The new Residence Inn by Marriott, which opens Friday in downtown, is the fourth-tallest building in Berkeley and the city’s biggest in half a century.
The city has decided not to grant developer Hill Street Realty more time to secure financing for the 18-story Berkeley Plaza project on Harold Way.
Efforts are afoot at City Hall to see if the 18-story, $150 million mixed-use housing complex planned on Harold Way may still, in fact, be viable — even though the developer told the city that he had scrapped the plans.
The developer behind an 18-story, nearly 300-unit project on Harold Way has scrapped those plans, putting an end to one of the biggest development battles Berkeley has seen in recent years.
On Monday, four years after the Berkeley City Council approved plans for a new high-rise on Harold Way, the project team submitted its building permit application to the city of Berkeley.
A 12-story, 156-unit project downtown won praise and nearly unanimous approval Thursday from the city’s zoning board. Speakers called it a home run for union labor and the “gold standard” for development.
A City Council majority affirmed approval Thursday night of an 18-story building with 274 units planned at the site of the downtown Berkeley Walgreens at 2190 Shattuck Ave.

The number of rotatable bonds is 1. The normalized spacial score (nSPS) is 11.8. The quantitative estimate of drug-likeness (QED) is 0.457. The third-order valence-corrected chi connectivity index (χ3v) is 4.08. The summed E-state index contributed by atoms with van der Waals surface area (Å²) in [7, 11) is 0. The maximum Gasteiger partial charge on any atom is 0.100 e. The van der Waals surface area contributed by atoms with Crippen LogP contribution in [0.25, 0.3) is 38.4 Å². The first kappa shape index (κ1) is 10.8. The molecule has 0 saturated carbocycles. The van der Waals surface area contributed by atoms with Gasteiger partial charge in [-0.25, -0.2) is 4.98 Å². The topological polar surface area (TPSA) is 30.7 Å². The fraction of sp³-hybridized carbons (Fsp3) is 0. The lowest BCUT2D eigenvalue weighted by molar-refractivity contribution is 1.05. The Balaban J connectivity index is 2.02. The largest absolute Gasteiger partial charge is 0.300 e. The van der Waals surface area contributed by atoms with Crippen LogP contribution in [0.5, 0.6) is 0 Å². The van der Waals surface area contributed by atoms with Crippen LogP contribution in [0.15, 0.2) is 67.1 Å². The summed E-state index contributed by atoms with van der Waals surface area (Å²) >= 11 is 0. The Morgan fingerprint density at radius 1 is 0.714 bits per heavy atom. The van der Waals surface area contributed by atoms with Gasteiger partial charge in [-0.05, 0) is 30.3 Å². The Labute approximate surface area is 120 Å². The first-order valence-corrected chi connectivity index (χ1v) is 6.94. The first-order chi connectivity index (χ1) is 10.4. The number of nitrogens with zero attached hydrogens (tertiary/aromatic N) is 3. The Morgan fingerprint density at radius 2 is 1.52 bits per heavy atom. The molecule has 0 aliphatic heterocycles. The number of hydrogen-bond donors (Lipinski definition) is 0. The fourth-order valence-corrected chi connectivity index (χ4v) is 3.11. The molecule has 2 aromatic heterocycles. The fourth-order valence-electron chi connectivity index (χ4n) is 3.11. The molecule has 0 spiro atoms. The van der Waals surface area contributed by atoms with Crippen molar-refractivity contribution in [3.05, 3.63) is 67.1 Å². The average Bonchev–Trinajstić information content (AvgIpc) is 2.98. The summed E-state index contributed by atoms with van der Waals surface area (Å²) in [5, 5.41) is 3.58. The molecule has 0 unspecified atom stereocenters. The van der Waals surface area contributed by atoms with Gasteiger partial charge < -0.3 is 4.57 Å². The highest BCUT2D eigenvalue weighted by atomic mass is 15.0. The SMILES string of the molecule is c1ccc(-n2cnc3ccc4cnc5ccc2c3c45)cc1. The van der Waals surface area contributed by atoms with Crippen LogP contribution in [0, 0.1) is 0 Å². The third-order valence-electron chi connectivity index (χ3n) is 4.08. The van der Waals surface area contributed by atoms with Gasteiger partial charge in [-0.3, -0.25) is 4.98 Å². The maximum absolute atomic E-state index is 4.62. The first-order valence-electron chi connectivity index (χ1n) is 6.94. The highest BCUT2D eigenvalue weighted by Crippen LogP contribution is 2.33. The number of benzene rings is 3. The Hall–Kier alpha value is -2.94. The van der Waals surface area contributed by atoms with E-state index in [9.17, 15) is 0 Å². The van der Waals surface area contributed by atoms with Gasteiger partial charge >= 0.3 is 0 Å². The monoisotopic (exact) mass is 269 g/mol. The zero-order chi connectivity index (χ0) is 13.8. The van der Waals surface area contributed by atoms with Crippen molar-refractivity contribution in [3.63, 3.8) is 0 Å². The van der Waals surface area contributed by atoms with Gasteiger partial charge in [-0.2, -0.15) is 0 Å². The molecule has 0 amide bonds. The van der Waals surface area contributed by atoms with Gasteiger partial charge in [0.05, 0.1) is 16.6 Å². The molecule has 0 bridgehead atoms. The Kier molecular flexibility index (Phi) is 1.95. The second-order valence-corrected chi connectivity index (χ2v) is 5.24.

Zoning board members got their first chance to weigh in on plans for a new 12-story building proposed on Shattuck at Berkeley Way. Their advice? Have some fun with the design so it reflects more of Berkeley’s quirkiness.
Thursday night, Berkeley’s zoning board approved an 18-story mixed-use building at the downtown Walgreens site, set to bring 274 new apartments to the city.
City staff has given the Berkeley Plaza complex at Harold Way another year to seek its building permit, according to a planning department letter sent Friday.
The developer behind the tallest apartment building approved downtown has asked the city for one more year to meet the deadline to apply for the permit needed to break ground.
The hotel only went forward after the Council twice agreed to defer fees owed by the developer. That lowered the developers’ upfront costs and increased profit margins.